For new players especially, this is a great boon as it lets them get familiar with the Souls-like system of trying, dying, and trying again, as many folks would want to maximise their time playing on the PS5 (especially if they have kids). Other aspects that make this game so much more accessible than it previously was 11 years ago include eight-point rolling, which lets players roll diagonally in addition to the standard front/back/sideways rolling. The ability to climb ladders faster is also a welcome new feature too. 

These may seem small inclusions, but they’re actually massive improvements to the original overall, as it gives players much more freedom and control over their movements to be able to reposition themselves in fights and avoid death much more easily. Of course, this is complemented by the snazzy 60fps on the PS5, which makes the new player experience all the richer.

But of course, for all the amazing polish and gloss that Bluepoint has added to Demon’s Souls, the decision to port most of the original game’s code over to the PS5 means bringing the title’s every single quirk (good and bad) to the new console too. Most prominently, the sometimes erratic AI is back to haunt players once again. On the occasion, enemies will take a good two seconds to notice you’re within their attacking range, and by then, you’ve either darted past them to the next area, or have been reduced to nothing but a mass of Souls with which you can use to level your character up. 

The most problematic AI issues actually come with the bosses, which produce a good mix of frustrating and comical moments. The Flamelurker will sometimes hop from side to side as if it were dancing to some weird tune; the Maneater continues its notorious streak of being incredibly nasty to deal with because there is absolutely no way of telling just what it‘ll do — it can either floor you within seconds with a flurry of attacks with little telegraphing, or just roam around like a total idiot as you hack away at its form. 

Unfortunately, this AI pathing was something Bluepoint seemingly neglected, or didn’t have the resources for, or just wanted to leave there just as a tongue-in-cheek way of honouring the original down to a tee. Regardless of the reason, it has the potential to make for either hilarious or hair-pulling moments, depending on how (un)lucky you are when meeting with these issues.

Another point of contention regarding Demon’s Souls overall player experience is its pace, which, in our opinion as seasoned Souls-like fans, didn’t exactly age well, but that’s ultimately dependent on who is playing. 

When juxtaposing it against original developer FromSoftware’s much more recent titles such as Bloodborne. Sekiro: Shadows Die Twice, and — dare we say it — even Dark Souls 3, all of which encourage some form of speed, tenacity and aggression in order to gain the upper hand in combat, it does feel like a step down in difficulty when coming back to Demon’s Souls. Enemy attacks feel sluggish and incredibly easy to read as a result, making going through the various levels feel like a breeze. This, of course, is assuming you’ve played at least one other game in FromSoftware’s rich history, or even other Souls-like games for that matter, and the genre’s godfather does feel like a dinosaur in that regard.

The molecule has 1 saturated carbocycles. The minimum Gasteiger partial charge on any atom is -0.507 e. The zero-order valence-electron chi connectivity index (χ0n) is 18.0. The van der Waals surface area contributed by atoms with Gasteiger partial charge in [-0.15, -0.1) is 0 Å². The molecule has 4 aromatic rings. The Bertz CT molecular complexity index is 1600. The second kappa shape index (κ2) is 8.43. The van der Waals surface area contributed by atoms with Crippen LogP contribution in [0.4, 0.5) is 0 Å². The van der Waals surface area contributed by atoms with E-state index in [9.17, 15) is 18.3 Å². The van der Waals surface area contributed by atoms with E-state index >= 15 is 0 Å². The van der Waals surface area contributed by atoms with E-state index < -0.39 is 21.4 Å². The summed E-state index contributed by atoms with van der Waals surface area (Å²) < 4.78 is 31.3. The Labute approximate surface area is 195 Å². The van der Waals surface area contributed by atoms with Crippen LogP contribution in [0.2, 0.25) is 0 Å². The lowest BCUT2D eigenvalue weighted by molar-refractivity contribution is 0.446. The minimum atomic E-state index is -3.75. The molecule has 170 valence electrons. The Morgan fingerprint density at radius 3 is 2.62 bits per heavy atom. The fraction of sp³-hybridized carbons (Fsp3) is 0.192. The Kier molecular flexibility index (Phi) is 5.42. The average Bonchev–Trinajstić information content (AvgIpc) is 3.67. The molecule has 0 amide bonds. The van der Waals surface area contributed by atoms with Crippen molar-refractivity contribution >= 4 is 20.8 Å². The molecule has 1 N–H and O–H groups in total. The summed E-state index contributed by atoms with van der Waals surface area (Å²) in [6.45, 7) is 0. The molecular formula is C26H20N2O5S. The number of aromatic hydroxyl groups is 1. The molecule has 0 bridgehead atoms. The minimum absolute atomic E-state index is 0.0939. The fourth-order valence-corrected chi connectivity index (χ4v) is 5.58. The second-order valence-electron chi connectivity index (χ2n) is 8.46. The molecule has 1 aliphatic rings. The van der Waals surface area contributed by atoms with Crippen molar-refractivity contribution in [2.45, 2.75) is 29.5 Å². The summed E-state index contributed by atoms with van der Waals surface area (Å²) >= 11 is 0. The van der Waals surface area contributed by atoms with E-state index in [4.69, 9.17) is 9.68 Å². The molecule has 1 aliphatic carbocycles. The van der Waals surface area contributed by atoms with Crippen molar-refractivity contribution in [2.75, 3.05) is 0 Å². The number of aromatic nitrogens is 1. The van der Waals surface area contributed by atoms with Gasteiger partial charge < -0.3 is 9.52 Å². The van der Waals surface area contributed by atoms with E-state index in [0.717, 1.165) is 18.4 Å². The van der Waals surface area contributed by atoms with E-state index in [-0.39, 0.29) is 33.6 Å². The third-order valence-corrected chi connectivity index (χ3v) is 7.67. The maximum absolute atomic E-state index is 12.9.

That is not to say that it’s an inherently bad thing, as this slower pace will benefit players who are just getting into the franchise with Demon’s Souls. This allows for newcomers to the genre to really hone their skills and instincts in getting by. The fact that players can freely travel across the five different worlds (at least after defeating the first boss, Phalanx) as they each have their own sub-levels with increasing difficulty makes for a much more varied player experience as one is free to pursue the game at their own pace, as opposed to having certain areas locked behind, well, locked doors and blocked paths in previous FromSoftware games. 

In a sense, Demon’s Souls serves as a great 101 for the entire genre, simply due to its more forgiving pace.

But when we say forgiving, it’s really only the slow speed at which most enemies attack that makes this game so. The original Demon’s Souls was notorious not just for its ridiculously long load times, but also its ridiculously complex death system. So when players die in the game, they respawn with half of their maximum health in Soul Form. To recover their Body Form (and their max health by extension), players either have to defeat a boss, or consume a Stone of Ephemeral Eyes (a rare item which can be found, bought, or dropped from specific enemies). 

Additionally, if players die too much in one area, it’ll affect the World Tendency of that location — a circle that, if turning black, will cause that entire world to spawn much tougher monsters. Fun times, right? But of course, as many hardened fans of the franchise are aware, it’s all part of what makes this game so fun. And again, owing to the technical achievements of the PS5, we were able to make the most out of our time improving the craft of not dying so much.

When all is said and done, Demon’s Souls is by far one of the best, if not the best, examples of what a console launch title should look and play like. Bluepoint Games really did a number on Hidetaka Miyazaki’s creative vision and beefed this title in ways none have anticipated even when the trailer first dropped back in June.

The remake plays to the technical strengths of the PlayStation 5, even on the DualSense controller, and though it is still pretty much the same game at its core, old players will be able to appreciate the amount of polish the game has received, even while retaining its original flaws. 

And most importantly, the fact that it still remains a PlayStation exclusive all the more makes owning a PS5 so much more significant, as it is a little piece of the platform’s (and FromSoftware’s) history that many will have to finally get to try in this console generation.



Demon’s Souls on PS5 is by no means a perfect game. After all, it retains everything that made the original so beloved, good and bad. But what Bluepoint Games has done here is really give the love letter that diehard PlayStation fans have been asking for for over a decade — to be able to play one of the most celebrated games on the PlayStation system once more in its full glory, and then some.

  • Gameplay - 9/10
  • Story - 8.5/10
  • Presentation - 9.5/10
  • Value - 9.5/10